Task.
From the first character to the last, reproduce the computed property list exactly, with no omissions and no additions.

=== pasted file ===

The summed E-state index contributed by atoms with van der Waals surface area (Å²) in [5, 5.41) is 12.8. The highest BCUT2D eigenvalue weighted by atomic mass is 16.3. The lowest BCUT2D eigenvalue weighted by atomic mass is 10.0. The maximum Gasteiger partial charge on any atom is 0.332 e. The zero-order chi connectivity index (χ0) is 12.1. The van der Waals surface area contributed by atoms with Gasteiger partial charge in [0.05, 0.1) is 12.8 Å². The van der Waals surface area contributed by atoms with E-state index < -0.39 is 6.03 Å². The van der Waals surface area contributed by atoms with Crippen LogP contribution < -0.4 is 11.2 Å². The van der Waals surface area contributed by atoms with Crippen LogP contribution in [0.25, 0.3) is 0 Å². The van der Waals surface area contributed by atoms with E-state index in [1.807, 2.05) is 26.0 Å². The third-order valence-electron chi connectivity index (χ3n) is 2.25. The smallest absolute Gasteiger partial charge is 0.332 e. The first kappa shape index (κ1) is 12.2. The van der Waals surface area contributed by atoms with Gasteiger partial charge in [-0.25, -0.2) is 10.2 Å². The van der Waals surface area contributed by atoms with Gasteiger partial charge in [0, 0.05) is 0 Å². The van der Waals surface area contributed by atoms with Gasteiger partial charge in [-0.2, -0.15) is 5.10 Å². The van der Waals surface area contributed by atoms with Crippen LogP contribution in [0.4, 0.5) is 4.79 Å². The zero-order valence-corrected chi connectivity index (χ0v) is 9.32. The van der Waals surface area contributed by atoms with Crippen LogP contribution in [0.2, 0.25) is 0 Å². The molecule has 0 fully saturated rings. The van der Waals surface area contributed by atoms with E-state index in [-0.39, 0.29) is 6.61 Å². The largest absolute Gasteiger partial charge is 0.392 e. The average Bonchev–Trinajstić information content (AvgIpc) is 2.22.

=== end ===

The summed E-state index contributed by atoms with van der Waals surface area (Å²) in [5, 5.41) is 12.8. The highest BCUT2D eigenvalue weighted by atomic mass is 16.3. The lowest BCUT2D eigenvalue weighted by atomic mass is 10.0. The maximum Gasteiger partial charge on any atom is 0.332 e. The zero-order chi connectivity index (χ0) is 12.1. The van der Waals surface area contributed by atoms with Gasteiger partial charge in [0.05, 0.1) is 12.8 Å². The van der Waals surface area contributed by atoms with E-state index < -0.39 is 6.03 Å². The van der Waals surface area contributed by atoms with Crippen LogP contribution < -0.4 is 11.2 Å². The van der Waals surface area contributed by atoms with Crippen LogP contribution in [0.25, 0.3) is 0 Å². The van der Waals surface area contributed by atoms with E-state index in [1.807, 2.05) is 26.0 Å². The third-order valence-electron chi connectivity index (χ3n) is 2.25. The smallest absolute Gasteiger partial charge is 0.332 e. The first kappa shape index (κ1) is 12.2. The van der Waals surface area contributed by atoms with Gasteiger partial charge in [-0.25, -0.2) is 10.2 Å². The van der Waals surface area contributed by atoms with Gasteiger partial charge in [0, 0.05) is 0 Å². The van der Waals surface area contributed by atoms with Gasteiger partial charge in [-0.2, -0.15) is 5.10 Å². The van der Waals surface area contributed by atoms with Crippen LogP contribution in [0.4, 0.5) is 4.79 Å². The zero-order valence-corrected chi connectivity index (χ0v) is 9.32. The van der Waals surface area contributed by atoms with Crippen LogP contribution in [0.2, 0.25) is 0 Å². The molecule has 0 fully saturated rings. The van der Waals surface area contributed by atoms with E-state index in [-0.39, 0.29) is 6.61 Å². The largest absolute Gasteiger partial charge is 0.392 e. The average Bonchev–Trinajstić information content (AvgIpc) is 2.22.